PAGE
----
December 30, 2007

2008 NFL Draft Order

Keywords: 2008 NFL Draft, 2008 NFL Draft Order, NFL Draft Tiebreakers, NFL Draft Tiebreaker Rules, NFL Draft Picks, NFL Draft Ranks, 2008 NFL Draft Picks, 2008 NFL Draft Order of Selection

Now that the last game of the regular season is complete, here is the draft order for the non-playoff teams.

1) Miami
2) St. Louis
3 or 4) Oakland
3, 4 or 5) Atlanta
4 or 5) Kansas City
6) New York Jets
7) New England (via SF)
8) Baltimore
9) Cincinnati
10) New Orleans
11) Buffalo
12) Denver
13) Carolina
14) Chicago
15) Detroit
16) Arizona
17) Minnesota
18) Houston
19) Philadelphia
22, 23, 24, 25) Dallas (via CLE, see below)
20 to 30) Dependent on playoff results, though note that SF has Indy's pick
31) Super Bowl Loser
32) Super Bowl Winner

Atlanta, Oakland and Kansas City all have the same strength of schedule. Oakland was 0-8 against opponents in common with KC, so Oakland must pick higher than KC. Since Atlanta and Oakland are in different conferences, that tie will be broken with a coin flip. If Atlanta wins the flip, Atlanta picks 3rd, Oakland picks 4th and KC picks 5th. If Oakland wins the coin flip, Atlanta and KC (as teams in different conferences) flip a coin to determine who picks 4th and 5th. Other ties, (Denver beat Buffalo head to head, Chicago was swept by Detroit) were broken using conference/division tiebreakers.)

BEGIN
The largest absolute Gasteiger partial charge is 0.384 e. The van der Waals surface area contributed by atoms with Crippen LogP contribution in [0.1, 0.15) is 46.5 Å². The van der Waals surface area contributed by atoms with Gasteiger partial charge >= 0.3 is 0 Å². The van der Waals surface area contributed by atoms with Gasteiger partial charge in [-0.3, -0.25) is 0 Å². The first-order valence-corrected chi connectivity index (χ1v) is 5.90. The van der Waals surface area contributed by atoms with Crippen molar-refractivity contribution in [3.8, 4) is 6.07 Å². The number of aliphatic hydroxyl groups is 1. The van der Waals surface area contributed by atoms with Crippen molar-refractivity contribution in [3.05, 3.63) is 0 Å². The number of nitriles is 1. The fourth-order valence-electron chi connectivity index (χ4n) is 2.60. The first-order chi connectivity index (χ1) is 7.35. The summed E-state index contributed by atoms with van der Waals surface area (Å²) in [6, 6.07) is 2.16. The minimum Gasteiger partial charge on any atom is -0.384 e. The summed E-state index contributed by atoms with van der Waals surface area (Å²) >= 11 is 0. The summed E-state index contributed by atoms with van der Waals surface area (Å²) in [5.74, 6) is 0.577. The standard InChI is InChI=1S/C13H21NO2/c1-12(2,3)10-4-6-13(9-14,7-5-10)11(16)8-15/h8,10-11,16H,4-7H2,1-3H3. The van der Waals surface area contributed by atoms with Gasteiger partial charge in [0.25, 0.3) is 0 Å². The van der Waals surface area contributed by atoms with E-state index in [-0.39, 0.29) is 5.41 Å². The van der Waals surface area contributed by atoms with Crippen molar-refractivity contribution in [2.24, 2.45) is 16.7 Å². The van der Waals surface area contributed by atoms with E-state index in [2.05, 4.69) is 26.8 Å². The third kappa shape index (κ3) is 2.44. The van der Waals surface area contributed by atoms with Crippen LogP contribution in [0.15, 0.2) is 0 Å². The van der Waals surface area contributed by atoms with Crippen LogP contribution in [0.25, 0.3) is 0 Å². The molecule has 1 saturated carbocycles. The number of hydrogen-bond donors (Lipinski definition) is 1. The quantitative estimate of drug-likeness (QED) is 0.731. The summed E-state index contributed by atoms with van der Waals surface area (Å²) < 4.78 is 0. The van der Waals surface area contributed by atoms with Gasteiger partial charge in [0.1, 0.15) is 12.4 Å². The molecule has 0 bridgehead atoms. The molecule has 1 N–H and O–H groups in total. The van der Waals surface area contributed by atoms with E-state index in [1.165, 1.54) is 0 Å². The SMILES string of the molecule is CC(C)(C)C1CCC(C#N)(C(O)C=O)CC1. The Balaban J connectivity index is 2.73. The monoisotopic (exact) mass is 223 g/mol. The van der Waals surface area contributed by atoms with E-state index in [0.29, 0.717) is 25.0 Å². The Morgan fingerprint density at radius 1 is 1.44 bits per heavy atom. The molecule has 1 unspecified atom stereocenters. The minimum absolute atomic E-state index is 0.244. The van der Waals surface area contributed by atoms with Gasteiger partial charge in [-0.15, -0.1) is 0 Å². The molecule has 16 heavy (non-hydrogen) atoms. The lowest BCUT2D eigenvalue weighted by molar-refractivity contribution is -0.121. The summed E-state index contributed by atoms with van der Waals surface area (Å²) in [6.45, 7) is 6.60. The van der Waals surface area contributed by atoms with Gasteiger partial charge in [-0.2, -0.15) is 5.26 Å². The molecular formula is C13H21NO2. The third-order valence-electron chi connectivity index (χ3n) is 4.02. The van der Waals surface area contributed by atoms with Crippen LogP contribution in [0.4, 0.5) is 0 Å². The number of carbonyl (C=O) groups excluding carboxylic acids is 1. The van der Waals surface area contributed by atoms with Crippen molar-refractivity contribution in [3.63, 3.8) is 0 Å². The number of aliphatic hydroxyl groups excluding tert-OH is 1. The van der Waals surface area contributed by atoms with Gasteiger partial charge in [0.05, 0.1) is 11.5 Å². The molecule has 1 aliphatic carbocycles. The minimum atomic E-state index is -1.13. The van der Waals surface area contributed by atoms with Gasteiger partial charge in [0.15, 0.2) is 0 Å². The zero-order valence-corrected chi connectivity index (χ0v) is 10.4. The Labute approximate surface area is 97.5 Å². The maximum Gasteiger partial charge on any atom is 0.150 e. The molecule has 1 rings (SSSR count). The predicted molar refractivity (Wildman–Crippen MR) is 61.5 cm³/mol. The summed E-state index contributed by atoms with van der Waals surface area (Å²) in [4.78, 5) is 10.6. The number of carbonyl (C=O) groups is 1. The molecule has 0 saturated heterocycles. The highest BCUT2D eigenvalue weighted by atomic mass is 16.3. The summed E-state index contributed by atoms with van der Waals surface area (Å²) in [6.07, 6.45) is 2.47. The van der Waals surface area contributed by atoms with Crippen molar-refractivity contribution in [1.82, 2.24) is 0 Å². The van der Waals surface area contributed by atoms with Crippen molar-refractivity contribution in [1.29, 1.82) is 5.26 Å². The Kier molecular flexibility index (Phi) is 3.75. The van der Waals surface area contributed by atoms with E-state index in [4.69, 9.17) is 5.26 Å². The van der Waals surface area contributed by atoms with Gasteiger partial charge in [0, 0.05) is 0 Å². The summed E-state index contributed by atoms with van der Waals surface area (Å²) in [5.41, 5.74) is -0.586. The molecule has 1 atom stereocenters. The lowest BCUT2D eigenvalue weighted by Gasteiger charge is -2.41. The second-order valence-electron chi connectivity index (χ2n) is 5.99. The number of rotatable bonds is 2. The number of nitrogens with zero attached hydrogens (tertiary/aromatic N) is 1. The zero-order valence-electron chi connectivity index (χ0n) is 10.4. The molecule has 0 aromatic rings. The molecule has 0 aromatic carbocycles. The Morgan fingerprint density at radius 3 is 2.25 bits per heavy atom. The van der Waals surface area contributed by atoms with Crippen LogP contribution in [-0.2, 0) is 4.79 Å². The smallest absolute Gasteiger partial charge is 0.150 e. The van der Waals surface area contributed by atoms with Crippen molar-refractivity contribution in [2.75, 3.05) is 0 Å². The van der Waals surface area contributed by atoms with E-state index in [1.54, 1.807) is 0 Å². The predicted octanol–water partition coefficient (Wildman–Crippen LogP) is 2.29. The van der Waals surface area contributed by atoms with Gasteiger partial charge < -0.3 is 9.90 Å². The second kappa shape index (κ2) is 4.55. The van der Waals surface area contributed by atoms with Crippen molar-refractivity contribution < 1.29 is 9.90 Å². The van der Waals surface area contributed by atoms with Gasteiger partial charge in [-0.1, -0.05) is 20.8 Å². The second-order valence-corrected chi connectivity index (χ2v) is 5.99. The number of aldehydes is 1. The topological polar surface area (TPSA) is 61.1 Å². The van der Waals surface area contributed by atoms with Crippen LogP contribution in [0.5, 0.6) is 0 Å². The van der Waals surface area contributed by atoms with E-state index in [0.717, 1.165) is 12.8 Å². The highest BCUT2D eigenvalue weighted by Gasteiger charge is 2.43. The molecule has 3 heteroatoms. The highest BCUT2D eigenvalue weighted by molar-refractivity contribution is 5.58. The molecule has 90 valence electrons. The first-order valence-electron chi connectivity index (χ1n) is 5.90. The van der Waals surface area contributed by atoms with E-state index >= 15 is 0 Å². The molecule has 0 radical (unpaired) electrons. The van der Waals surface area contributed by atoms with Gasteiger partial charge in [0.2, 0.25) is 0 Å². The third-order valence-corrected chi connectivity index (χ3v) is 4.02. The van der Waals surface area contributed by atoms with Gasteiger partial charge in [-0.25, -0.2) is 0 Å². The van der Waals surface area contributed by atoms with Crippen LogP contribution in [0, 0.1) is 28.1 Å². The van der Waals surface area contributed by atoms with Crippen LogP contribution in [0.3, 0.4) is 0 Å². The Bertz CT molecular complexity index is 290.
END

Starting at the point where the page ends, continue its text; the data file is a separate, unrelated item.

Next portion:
The draft tiebreakers are as follows:

1) Worst record picks first, and teams are ranked by record, worst to best. A non-playoff team takes priority over playoff teams with the same record.

This is relevant for Cleveland, who is 10-6 and presently has a better record than Tampa Bay and Washington. Unfortunately for Cleveland, a TB or WAS win makes those teams 10-7, and thus worse than Cleveland. Plus, a WAS win makes SEA 10-7, and thus also worse than Cleveland. A JAX win makes PIT 10-7, and thus worse than Cleveland. An SD win makes TEN 10-7, and thus worse than Cleveland. So if JAX, SD, TB and WAS all win, (depending on the divisional round) Cleveland actually drops all the way to 25th despite not even making the playoffs.

2) Ties are broken first with strength of schedule (total number of wins by 16 opponents, or average winning percentage of all 16 opponents, the result is the same)

3) If teams are same division, divisional playoff tiebreakers

4) If teams are same conference, but not same division, conference playoff tiebreakers

5) Coin Flip

[If anyone disagrees with this order or would like to see my Strength of Schedule worksheet, please e-mail [email protected]. I'll send you a copy.]

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